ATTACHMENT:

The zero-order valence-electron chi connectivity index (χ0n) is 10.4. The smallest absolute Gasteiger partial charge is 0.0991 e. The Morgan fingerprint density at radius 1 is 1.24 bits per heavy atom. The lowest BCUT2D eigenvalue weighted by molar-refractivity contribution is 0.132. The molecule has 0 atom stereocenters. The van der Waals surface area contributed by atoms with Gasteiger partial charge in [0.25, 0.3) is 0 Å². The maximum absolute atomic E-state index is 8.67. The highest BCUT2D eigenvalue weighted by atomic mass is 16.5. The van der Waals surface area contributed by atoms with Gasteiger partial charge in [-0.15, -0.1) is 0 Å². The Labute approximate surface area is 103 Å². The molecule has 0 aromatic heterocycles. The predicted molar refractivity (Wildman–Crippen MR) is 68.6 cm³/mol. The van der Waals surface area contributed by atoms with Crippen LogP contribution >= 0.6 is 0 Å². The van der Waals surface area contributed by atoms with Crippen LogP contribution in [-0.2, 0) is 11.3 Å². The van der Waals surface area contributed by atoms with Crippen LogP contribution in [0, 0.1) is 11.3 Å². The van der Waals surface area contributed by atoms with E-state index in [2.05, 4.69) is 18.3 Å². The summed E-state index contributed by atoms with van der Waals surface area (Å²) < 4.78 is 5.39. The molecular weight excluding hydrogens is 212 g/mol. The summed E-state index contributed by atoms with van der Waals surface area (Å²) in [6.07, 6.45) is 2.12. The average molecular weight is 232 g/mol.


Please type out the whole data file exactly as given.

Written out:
The zero-order valence-electron chi connectivity index (χ0n) is 10.4. The smallest absolute Gasteiger partial charge is 0.0991 e. The Morgan fingerprint density at radius 1 is 1.24 bits per heavy atom. The lowest BCUT2D eigenvalue weighted by molar-refractivity contribution is 0.132. The molecule has 0 atom stereocenters. The van der Waals surface area contributed by atoms with Gasteiger partial charge in [0.25, 0.3) is 0 Å². The maximum absolute atomic E-state index is 8.67. The highest BCUT2D eigenvalue weighted by atomic mass is 16.5. The van der Waals surface area contributed by atoms with Gasteiger partial charge in [-0.15, -0.1) is 0 Å². The Labute approximate surface area is 103 Å². The molecule has 0 aromatic heterocycles. The predicted molar refractivity (Wildman–Crippen MR) is 68.6 cm³/mol. The van der Waals surface area contributed by atoms with Crippen LogP contribution >= 0.6 is 0 Å². The van der Waals surface area contributed by atoms with Crippen LogP contribution in [-0.2, 0) is 11.3 Å². The van der Waals surface area contributed by atoms with Crippen LogP contribution in [0, 0.1) is 11.3 Å². The van der Waals surface area contributed by atoms with E-state index in [2.05, 4.69) is 18.3 Å². The summed E-state index contributed by atoms with van der Waals surface area (Å²) < 4.78 is 5.39. The molecular weight excluding hydrogens is 212 g/mol. The summed E-state index contributed by atoms with van der Waals surface area (Å²) in [6.07, 6.45) is 2.12. The average molecular weight is 232 g/mol.